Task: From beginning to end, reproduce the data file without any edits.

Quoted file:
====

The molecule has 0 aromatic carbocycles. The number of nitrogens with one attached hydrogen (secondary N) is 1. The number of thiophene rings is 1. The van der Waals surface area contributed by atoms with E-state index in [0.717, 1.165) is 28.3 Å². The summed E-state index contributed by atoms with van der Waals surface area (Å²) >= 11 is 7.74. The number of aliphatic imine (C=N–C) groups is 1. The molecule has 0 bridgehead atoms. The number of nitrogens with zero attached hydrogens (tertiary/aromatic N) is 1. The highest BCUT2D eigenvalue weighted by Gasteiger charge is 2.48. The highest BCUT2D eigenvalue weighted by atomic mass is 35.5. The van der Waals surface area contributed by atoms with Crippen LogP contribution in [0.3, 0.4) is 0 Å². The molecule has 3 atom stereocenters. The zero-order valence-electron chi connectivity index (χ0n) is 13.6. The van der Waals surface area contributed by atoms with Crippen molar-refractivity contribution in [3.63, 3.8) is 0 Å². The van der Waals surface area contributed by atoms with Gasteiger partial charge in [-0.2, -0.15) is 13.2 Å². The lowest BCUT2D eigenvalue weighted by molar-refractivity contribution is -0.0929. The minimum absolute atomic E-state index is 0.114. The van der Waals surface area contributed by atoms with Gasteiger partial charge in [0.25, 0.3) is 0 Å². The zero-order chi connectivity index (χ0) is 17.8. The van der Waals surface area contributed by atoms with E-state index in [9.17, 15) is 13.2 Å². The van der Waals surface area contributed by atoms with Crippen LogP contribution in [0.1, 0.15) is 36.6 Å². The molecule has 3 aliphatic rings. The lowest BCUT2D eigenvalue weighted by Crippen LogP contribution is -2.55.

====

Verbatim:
The molecule has 0 aromatic carbocycles. The number of nitrogens with one attached hydrogen (secondary N) is 1. The number of thiophene rings is 1. The van der Waals surface area contributed by atoms with E-state index in [0.717, 1.165) is 28.3 Å². The summed E-state index contributed by atoms with van der Waals surface area (Å²) >= 11 is 7.74. The number of aliphatic imine (C=N–C) groups is 1. The molecule has 0 bridgehead atoms. The number of nitrogens with zero attached hydrogens (tertiary/aromatic N) is 1. The highest BCUT2D eigenvalue weighted by Gasteiger charge is 2.48. The highest BCUT2D eigenvalue weighted by atomic mass is 35.5. The van der Waals surface area contributed by atoms with Crippen LogP contribution in [0.3, 0.4) is 0 Å². The molecule has 3 atom stereocenters. The zero-order valence-electron chi connectivity index (χ0n) is 13.6. The van der Waals surface area contributed by atoms with Crippen molar-refractivity contribution in [3.63, 3.8) is 0 Å². The van der Waals surface area contributed by atoms with Gasteiger partial charge in [-0.2, -0.15) is 13.2 Å². The lowest BCUT2D eigenvalue weighted by molar-refractivity contribution is -0.0929. The minimum absolute atomic E-state index is 0.114. The van der Waals surface area contributed by atoms with Gasteiger partial charge in [0.25, 0.3) is 0 Å². The zero-order chi connectivity index (χ0) is 17.8. The van der Waals surface area contributed by atoms with E-state index in [9.17, 15) is 13.2 Å². The van der Waals surface area contributed by atoms with Crippen LogP contribution in [0.1, 0.15) is 36.6 Å². The molecule has 3 aliphatic rings. The lowest BCUT2D eigenvalue weighted by Crippen LogP contribution is -2.55.